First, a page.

Farmers say safety net programs fail to deliver

MORRIS, Man. — Cam Bartel hopes AgriStability and other safety net programs can be fixed.

Then he would feel OK about getting back into farming.

“We have had to exit hog production,” said Bartel, who shut his hog feeder barn a few years ago.

“AgriStability used to work when we had profitable margins, (but) after subsequent years of negative margins and changes to the programming, it became ineffective.”

Bartel was one of the disappointed and discouraged farmers who appeared before the Manitoba Agriculture Business Risk Management Task Force during province-wide consultations in July.

He lives in the southern Red River Valley and noted the problems with AgriStability during multi-year income slumps, but his concerns were echoed across the province.

The day before in Beausejour, a couple of farmers said today’s programs fail to sufficiently protect net income to keep farms sound during bad times.

“Guaranteed income is what we need to move forward,” said one.


Task force chair Bill Uruski said in an interview after the final meeting wrapped up that the failure of the present safety net system to protect net income has been a consistent theme through the consultations.

AgriStability’s problems have created more than disgruntlement, he said. Revisions that slashed coverage levels have “diluted (it) to the point that many farmers are, in fact, leaving them.”

The task force’s objective is to find ways to adjust the risk management safety net to deal with the likelihood of more severe and prolonged crop and livestock production problems as climate change makes weather events more volatile and extreme.

Frieda Krpan, chair of the Manitoba Agricultural Services Corp. and a St. Laurent farmer, said this concern is not limited to Manitoba, but the province is taking the lead because of recent events such as massive flooding.

“The other provinces are looking at what we are doing,” Krpan said at the Beausejour meeting.

“They are all affected.”

While unhappiness with AgriStability was near-universal, so too was satisfaction with the overall functioning of crop insurance.


Farmers at the Morris and Beaus-ejour meetings said crop insurance seems to work well, and task force members said most farmers seemed happy with the present system, with “tweaking” being the main concern.

The task force, which must present its final report before the end of the year, will now talk with experts in various fields and collect more written submissions.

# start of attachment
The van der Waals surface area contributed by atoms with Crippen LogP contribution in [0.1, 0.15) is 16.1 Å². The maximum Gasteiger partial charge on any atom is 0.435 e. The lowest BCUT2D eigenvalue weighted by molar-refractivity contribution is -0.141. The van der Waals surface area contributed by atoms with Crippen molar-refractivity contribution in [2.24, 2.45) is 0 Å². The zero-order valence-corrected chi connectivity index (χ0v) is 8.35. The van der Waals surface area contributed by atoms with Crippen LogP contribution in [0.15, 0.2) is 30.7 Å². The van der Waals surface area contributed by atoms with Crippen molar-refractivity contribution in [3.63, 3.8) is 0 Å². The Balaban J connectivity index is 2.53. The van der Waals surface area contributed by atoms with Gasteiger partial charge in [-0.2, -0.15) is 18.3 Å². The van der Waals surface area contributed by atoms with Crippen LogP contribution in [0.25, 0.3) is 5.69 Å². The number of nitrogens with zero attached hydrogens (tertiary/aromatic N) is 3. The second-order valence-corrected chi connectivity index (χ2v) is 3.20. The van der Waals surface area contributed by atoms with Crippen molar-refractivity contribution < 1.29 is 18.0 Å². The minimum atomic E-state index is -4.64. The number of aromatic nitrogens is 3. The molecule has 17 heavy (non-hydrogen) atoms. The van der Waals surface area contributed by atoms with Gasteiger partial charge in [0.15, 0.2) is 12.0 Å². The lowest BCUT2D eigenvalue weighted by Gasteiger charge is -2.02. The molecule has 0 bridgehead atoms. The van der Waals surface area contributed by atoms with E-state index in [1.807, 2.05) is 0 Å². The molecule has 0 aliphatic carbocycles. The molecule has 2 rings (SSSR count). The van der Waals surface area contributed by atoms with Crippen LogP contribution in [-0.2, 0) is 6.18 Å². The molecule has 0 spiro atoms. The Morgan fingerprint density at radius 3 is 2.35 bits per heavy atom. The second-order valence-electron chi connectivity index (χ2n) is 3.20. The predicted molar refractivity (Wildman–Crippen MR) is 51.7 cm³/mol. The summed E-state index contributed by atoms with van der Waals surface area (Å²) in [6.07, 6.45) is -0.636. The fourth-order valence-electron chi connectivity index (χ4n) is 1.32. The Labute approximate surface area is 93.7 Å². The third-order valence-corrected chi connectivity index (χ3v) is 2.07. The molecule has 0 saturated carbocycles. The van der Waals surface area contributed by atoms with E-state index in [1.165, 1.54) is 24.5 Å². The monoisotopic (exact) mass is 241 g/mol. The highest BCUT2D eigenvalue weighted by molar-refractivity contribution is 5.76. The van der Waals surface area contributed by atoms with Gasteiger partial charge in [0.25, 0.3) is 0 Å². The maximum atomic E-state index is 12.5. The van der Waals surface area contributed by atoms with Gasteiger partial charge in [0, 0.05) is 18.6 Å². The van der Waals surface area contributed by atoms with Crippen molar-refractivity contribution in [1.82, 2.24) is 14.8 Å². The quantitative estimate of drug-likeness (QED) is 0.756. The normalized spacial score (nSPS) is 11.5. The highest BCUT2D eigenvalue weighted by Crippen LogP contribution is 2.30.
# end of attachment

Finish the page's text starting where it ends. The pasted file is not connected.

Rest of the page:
Krpan said the government has promised to act on the task force’s conclusions.

“None of us would have agreed to be part of this task force to create a report that sits on the shelf and collects dust,” said Krpan.

“I will hold (agriculture minister Ron Kostyshyn’s) feet to the fire, and the premier’s.”

Uruski said a dominant issue in Manitoba is water management from floods and droughts, both of which can have devastating multi-year impacts.

However, weather seems to be getting more volatile, and the government needs to find “ways that farmers can mitigate the damage of extreme weather conditions over the longer term.”


  • ed

    Unfortunately Frieda Krpan will have very little luck keeping any government’s feet to the fire on anything to do with agriculture. Wayne Easter’s well done and articulate report entitled “Sharing The Wealth” written in the early 2000’s, and after an extensive Blue Ribbon coast to coast fact finding investigation is sitting on the shelf gathering dust along side many others. In it a $4 Billion dollar one time payment was needed to get farmers in Canada on there feet for starters. Conservative thinking farmers voted out the Liberals in hopes of getting better. Well none of that happened. The report went into much detail about the vast profits in Canadian agriculture and that strengthening Cooperative movements, marketing boards and collective and collaborative thinking were the keys to moving the wealth from the top down and having it shared. Farmers and others unfortunately voted with their Conservative roots and that lead to the lose of the CWB single desk (without a wimper from farmers or their farm group representatives it may be added) and the most probable dilution of supply management through trade agreements such as the TPP that sometimes have suspect value to farmers if not done much better than they have ever been done in the recent past. Strengthening BRM first line of defence programs such as AgriStability and joint funded Federal/Provincial/Producer crop insurances was high on the priority list in this report as well to be vastly strengthened and easier to access. No no, farmers and others who can not connect dots even if they have numbers beside them voted for the Conservatives and had AgriStability gutted in coverage, triggers and accessibility and the tri-funded crop insurances although easier to trigger, have not kept up with the inflationary factors in modern day crop production. At 100% coverage these program most often would not pay half a farmers cost of production and at 80% even less. There is no mechanics to buy up your coverage after successive years of bad weather beat it down through no fault of the producer, and really no COP value at all and none being contemplated. So there you have. Time to stop dreaming and start driving, but it is not going to happen.